A living site for the homeless on the East Side of Madison which began as a local offshoot of the Occupy Wall Street movement can no longer be a temporary housing space after a judge’s decision Monday night.
Occupy Madison, which has transformed into an encampment of the city’s homeless, lost its case for continued operation after a decision from Dane County Circuit Court Judge Amy Smith on Monday.
Inhabitants of the site and its supporters marched from the location of the site at the 800 Block of East Washington Street to the City County Building Monday afternoon. In the building, members gave speeches and sang songs of solidarity before moving upstairs to sit and continue singing outside Mayor Paul Soglin’s office.
Occupy Madison member David Williams said the gathering Monday protested Soglin’s refusal to allow them to the Occupy residents another public space for the homeless encampment.
“I think he had some sympathy for the Occupy movement last fall, but like a lot of mayors, whatever their political orientation is across the country, they don’t want to allow the precedent of permanent homeless encampments facilitated by local government,” Williams said.
He said he believes the country will never recover economically and the numbers of unemployed and homeless people will only continue to rise in the city as foreclosures continue to increase.
Williams said former residents of Occupy Madison plan to hold open-air general assemblies downtown where they will continue to protest foreclosures and demand the city do more to help the homeless.
Though he said it is a “fair bet” those of Occupy Madison, homeless and not homeless, like himself, will occupy another public space in the near future. He said he could not comment on where those sites might be.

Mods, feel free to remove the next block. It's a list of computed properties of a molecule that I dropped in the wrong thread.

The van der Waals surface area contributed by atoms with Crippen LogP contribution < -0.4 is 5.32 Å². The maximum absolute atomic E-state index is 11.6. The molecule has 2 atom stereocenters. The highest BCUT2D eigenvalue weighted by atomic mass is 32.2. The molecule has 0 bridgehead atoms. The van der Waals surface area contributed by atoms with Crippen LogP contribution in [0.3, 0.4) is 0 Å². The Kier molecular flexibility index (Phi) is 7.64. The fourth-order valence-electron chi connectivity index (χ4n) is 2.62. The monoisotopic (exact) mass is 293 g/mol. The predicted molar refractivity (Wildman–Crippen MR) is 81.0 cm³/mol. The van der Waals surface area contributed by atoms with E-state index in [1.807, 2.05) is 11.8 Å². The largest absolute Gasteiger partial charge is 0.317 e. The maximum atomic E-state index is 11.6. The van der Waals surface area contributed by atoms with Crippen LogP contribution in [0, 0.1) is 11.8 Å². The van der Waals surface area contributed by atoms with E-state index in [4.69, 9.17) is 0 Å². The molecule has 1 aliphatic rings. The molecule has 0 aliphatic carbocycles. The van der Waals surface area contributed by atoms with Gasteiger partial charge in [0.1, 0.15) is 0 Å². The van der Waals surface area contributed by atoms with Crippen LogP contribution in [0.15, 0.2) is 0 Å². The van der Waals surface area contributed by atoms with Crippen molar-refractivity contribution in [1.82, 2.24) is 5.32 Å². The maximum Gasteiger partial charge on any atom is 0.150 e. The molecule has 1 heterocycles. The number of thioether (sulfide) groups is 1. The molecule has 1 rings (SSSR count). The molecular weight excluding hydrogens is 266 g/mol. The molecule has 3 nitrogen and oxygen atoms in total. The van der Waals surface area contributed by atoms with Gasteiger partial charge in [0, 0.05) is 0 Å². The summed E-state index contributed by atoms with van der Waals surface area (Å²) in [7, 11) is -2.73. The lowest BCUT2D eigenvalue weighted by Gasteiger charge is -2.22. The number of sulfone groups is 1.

“My message to University of Wisconsin students is … you’re facing a grim job market,” Williams said. “I think students should demand that federal and state governments restore funding to higher education, restore student financial aid and forgive student debt.”
Occupy member Trina Clemente, a resident of Madison since 2008, said she has been involved with the Occupy movement since its beginnings last fall.
“A lot of people I have learned to care about are going to be losing their home today and this has been a part of my life since early October last year,” Clemente said. “I couldn’t not be here today.”
She said the people who have worked to help the homelessness problem in Madison said homelessness has not received the same attention over the last 30 years as it has since the Occupy Madison movement.
Clemente said it is unclear what the displaced members of Occupy Madison will do after the ruling, but she worries many will simply return to the streets because they will not “suddenly have homes.”
“The things I do that I think are ethical I do for myself and because I have to look at myself in the mirror everyday,” Clemente said. “Maybe being here today will cause [Soglin] to look at himself in the mirror differently than he did yesterday.”
Ald. Lisa Subeck, District 1, said the abrupt end to Occupy Madison will only result in the homeless of the site returning to the streets where they were before. She said there are not many good options in the city for those who are homeless or have mental health issues.
She said Madison Police indicated that people must be out of the site by noon on Tuesday.
Correction: The decision was ruled by Judge Amy Smith, not Judge William Hanrahan. We regret the error.